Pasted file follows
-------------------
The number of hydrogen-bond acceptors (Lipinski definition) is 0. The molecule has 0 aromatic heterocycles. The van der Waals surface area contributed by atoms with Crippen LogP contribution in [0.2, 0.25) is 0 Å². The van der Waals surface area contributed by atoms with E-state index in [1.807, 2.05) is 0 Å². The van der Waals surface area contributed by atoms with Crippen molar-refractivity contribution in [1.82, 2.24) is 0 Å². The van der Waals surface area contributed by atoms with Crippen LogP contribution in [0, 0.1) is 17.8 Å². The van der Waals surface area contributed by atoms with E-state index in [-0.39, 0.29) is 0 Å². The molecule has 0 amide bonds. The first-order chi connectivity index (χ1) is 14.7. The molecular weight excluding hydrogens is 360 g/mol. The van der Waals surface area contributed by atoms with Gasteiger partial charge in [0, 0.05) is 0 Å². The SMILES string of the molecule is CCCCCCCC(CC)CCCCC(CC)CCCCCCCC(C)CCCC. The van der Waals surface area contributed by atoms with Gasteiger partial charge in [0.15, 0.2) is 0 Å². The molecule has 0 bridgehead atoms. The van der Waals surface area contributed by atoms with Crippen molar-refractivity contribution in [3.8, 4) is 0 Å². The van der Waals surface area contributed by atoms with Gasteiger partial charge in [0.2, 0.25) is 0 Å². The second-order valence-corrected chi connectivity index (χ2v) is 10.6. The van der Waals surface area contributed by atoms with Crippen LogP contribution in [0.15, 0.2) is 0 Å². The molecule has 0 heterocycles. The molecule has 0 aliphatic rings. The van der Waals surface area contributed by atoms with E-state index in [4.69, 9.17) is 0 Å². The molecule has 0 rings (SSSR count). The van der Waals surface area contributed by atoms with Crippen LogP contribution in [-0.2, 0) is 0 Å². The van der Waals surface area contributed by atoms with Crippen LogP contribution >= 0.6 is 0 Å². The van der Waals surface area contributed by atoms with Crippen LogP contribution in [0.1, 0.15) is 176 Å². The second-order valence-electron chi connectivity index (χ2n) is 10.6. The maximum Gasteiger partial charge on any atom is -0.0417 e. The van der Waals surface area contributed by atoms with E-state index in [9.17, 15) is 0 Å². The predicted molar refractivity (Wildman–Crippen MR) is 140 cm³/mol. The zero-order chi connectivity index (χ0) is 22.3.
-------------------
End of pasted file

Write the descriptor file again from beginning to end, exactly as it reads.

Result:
The number of hydrogen-bond acceptors (Lipinski definition) is 0. The molecule has 0 aromatic heterocycles. The van der Waals surface area contributed by atoms with Crippen LogP contribution in [0.2, 0.25) is 0 Å². The van der Waals surface area contributed by atoms with E-state index in [1.807, 2.05) is 0 Å². The van der Waals surface area contributed by atoms with Crippen molar-refractivity contribution in [1.82, 2.24) is 0 Å². The van der Waals surface area contributed by atoms with Crippen LogP contribution in [0, 0.1) is 17.8 Å². The van der Waals surface area contributed by atoms with E-state index in [-0.39, 0.29) is 0 Å². The molecule has 0 amide bonds. The first-order chi connectivity index (χ1) is 14.7. The molecular weight excluding hydrogens is 360 g/mol. The van der Waals surface area contributed by atoms with Gasteiger partial charge in [0, 0.05) is 0 Å². The SMILES string of the molecule is CCCCCCCC(CC)CCCCC(CC)CCCCCCCC(C)CCCC. The van der Waals surface area contributed by atoms with Gasteiger partial charge in [0.15, 0.2) is 0 Å². The molecule has 0 bridgehead atoms. The van der Waals surface area contributed by atoms with Crippen molar-refractivity contribution in [3.8, 4) is 0 Å². The van der Waals surface area contributed by atoms with Gasteiger partial charge in [0.2, 0.25) is 0 Å². The second-order valence-corrected chi connectivity index (χ2v) is 10.6. The van der Waals surface area contributed by atoms with Crippen LogP contribution in [0.15, 0.2) is 0 Å². The molecule has 0 heterocycles. The molecule has 0 aliphatic rings. The van der Waals surface area contributed by atoms with E-state index in [4.69, 9.17) is 0 Å². The molecule has 0 rings (SSSR count). The van der Waals surface area contributed by atoms with Crippen LogP contribution in [-0.2, 0) is 0 Å². The van der Waals surface area contributed by atoms with Crippen LogP contribution >= 0.6 is 0 Å². The van der Waals surface area contributed by atoms with Crippen LogP contribution in [0.1, 0.15) is 176 Å². The second-order valence-electron chi connectivity index (χ2n) is 10.6. The maximum Gasteiger partial charge on any atom is -0.0417 e. The van der Waals surface area contributed by atoms with E-state index in [9.17, 15) is 0 Å². The predicted molar refractivity (Wildman–Crippen MR) is 140 cm³/mol. The zero-order chi connectivity index (χ0) is 22.3.